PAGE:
Molecular and Cellular Biosciences
College of Science & Mathematics
National Science Foundation
Computational biochemistry; Drug development
Bioinformatics | Pharmacy and Pharmaceutical Sciences
The drug discovery process is an extremely long and expensive process that modern computational methods help to alleviate. Through the use of computational methods, we provide information and insight into the activation methods of class B GPCRs so that future drugs can be developed to have less side effects. The first study focuses on the corticotropin releasing factor receptor, which is a good drug target for anxiety and depression. A mechanism of activation was theorized which focuses less on molecular switches (as has been the focus of several papers) and more on large scale conformation at the intracellular region of the receptor and the C-terminal helix. We also developed a homology model for the complete receptor, which previously did not exist. The second study focused on the glucagon-like-peptide receptor which is a good drug target for treating type 2 diabetes. Here we explored the difference between full agonist activation and biased agonist activation. A distinctive conformational change of the C-terminal helix in the biased system was linked to allowing G protein docking, while blocking arrestin proteins from docking. Our findings elucidate details on GPCR activation which can be used to develop more efficient drugs on these receptors and provides insight into developing more specific drugs on other class B GPCRs.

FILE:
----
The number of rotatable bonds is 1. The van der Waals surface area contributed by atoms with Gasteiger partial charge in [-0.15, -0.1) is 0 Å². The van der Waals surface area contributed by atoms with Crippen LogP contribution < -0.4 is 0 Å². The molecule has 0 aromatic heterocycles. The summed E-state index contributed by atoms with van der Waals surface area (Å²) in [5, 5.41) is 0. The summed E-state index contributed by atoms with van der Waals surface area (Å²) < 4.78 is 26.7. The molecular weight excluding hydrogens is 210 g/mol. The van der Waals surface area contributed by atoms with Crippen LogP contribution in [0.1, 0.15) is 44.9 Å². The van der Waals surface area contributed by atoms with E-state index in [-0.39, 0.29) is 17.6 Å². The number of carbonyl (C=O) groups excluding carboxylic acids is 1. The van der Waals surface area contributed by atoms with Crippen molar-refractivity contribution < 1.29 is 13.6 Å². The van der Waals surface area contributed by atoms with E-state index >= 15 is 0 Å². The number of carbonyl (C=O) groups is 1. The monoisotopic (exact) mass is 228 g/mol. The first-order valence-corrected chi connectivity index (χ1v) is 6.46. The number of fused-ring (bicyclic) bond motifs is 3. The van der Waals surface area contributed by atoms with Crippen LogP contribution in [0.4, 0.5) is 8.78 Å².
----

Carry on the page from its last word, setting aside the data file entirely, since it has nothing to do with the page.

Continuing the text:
Scorese, Nicolas Angelo, "An in silico study of G protein-coupled-receptor activation, specifically in the corticotropin releasing factor receptor and the glucagon-like peptide receptor" (2019). Theses and Dissertations. 2695.